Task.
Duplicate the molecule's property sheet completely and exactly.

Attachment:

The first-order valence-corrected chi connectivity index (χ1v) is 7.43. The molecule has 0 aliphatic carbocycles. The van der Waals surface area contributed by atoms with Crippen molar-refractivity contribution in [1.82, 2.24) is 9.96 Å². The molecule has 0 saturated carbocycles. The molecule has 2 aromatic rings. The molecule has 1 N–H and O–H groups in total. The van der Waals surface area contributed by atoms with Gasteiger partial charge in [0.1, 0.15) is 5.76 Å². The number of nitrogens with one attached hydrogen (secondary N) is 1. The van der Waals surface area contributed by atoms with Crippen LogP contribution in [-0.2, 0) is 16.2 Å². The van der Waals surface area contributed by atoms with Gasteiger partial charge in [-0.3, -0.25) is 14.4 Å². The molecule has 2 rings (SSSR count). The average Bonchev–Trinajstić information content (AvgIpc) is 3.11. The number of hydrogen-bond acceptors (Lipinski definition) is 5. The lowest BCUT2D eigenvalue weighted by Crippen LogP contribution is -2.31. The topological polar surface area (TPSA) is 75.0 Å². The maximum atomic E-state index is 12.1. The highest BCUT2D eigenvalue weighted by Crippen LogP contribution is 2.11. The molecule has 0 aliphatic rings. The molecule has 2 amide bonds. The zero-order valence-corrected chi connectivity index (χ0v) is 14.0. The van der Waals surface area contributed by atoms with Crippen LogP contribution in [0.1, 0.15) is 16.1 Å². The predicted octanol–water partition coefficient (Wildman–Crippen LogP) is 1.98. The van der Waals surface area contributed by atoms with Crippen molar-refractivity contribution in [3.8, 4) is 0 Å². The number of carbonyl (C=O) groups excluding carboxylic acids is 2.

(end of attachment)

The first-order valence-corrected chi connectivity index (χ1v) is 7.43. The molecule has 0 aliphatic carbocycles. The van der Waals surface area contributed by atoms with Crippen molar-refractivity contribution in [1.82, 2.24) is 9.96 Å². The molecule has 0 saturated carbocycles. The molecule has 2 aromatic rings. The molecule has 1 N–H and O–H groups in total. The van der Waals surface area contributed by atoms with Gasteiger partial charge in [0.1, 0.15) is 5.76 Å². The number of nitrogens with one attached hydrogen (secondary N) is 1. The van der Waals surface area contributed by atoms with Crippen LogP contribution in [-0.2, 0) is 16.2 Å². The van der Waals surface area contributed by atoms with Gasteiger partial charge in [-0.3, -0.25) is 14.4 Å². The molecule has 2 rings (SSSR count). The average Bonchev–Trinajstić information content (AvgIpc) is 3.11. The number of hydrogen-bond acceptors (Lipinski definition) is 5. The lowest BCUT2D eigenvalue weighted by Crippen LogP contribution is -2.31. The topological polar surface area (TPSA) is 75.0 Å². The maximum atomic E-state index is 12.1. The highest BCUT2D eigenvalue weighted by Crippen LogP contribution is 2.11. The molecule has 0 aliphatic rings. The molecule has 2 amide bonds. The zero-order valence-corrected chi connectivity index (χ0v) is 14.0. The van der Waals surface area contributed by atoms with Crippen LogP contribution in [0.1, 0.15) is 16.1 Å². The predicted octanol–water partition coefficient (Wildman–Crippen LogP) is 1.98. The van der Waals surface area contributed by atoms with Crippen molar-refractivity contribution in [3.8, 4) is 0 Å². The number of carbonyl (C=O) groups excluding carboxylic acids is 2.